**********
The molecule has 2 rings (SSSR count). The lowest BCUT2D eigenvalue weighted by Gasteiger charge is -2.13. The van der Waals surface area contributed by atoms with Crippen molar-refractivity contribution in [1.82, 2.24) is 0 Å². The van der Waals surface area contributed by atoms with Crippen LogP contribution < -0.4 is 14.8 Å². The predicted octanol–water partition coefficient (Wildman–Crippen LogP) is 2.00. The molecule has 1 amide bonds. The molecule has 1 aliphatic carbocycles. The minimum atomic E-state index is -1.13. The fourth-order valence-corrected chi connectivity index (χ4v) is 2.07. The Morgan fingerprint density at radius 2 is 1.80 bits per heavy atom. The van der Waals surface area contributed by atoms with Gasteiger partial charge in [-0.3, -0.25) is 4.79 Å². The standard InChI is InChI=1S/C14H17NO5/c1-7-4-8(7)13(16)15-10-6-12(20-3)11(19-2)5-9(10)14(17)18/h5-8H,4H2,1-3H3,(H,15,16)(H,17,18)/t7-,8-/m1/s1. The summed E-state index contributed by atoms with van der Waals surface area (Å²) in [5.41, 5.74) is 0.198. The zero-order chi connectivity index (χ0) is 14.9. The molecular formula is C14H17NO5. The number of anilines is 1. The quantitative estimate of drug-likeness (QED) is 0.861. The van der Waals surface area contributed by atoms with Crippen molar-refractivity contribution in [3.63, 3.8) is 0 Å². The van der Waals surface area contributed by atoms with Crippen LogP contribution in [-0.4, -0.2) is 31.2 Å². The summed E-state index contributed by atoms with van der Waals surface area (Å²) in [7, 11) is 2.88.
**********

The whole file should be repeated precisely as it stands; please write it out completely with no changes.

The molecule has 2 rings (SSSR count). The lowest BCUT2D eigenvalue weighted by Gasteiger charge is -2.13. The van der Waals surface area contributed by atoms with Crippen molar-refractivity contribution in [1.82, 2.24) is 0 Å². The van der Waals surface area contributed by atoms with Crippen LogP contribution < -0.4 is 14.8 Å². The predicted octanol–water partition coefficient (Wildman–Crippen LogP) is 2.00. The molecule has 1 amide bonds. The molecule has 1 aliphatic carbocycles. The minimum atomic E-state index is -1.13. The fourth-order valence-corrected chi connectivity index (χ4v) is 2.07. The Morgan fingerprint density at radius 2 is 1.80 bits per heavy atom. The van der Waals surface area contributed by atoms with Gasteiger partial charge in [-0.3, -0.25) is 4.79 Å². The standard InChI is InChI=1S/C14H17NO5/c1-7-4-8(7)13(16)15-10-6-12(20-3)11(19-2)5-9(10)14(17)18/h5-8H,4H2,1-3H3,(H,15,16)(H,17,18)/t7-,8-/m1/s1. The summed E-state index contributed by atoms with van der Waals surface area (Å²) in [5.41, 5.74) is 0.198. The zero-order chi connectivity index (χ0) is 14.9. The molecular formula is C14H17NO5. The number of anilines is 1. The quantitative estimate of drug-likeness (QED) is 0.861. The van der Waals surface area contributed by atoms with Crippen molar-refractivity contribution in [3.63, 3.8) is 0 Å². The van der Waals surface area contributed by atoms with Crippen LogP contribution in [-0.4, -0.2) is 31.2 Å². The summed E-state index contributed by atoms with van der Waals surface area (Å²) in [7, 11) is 2.88.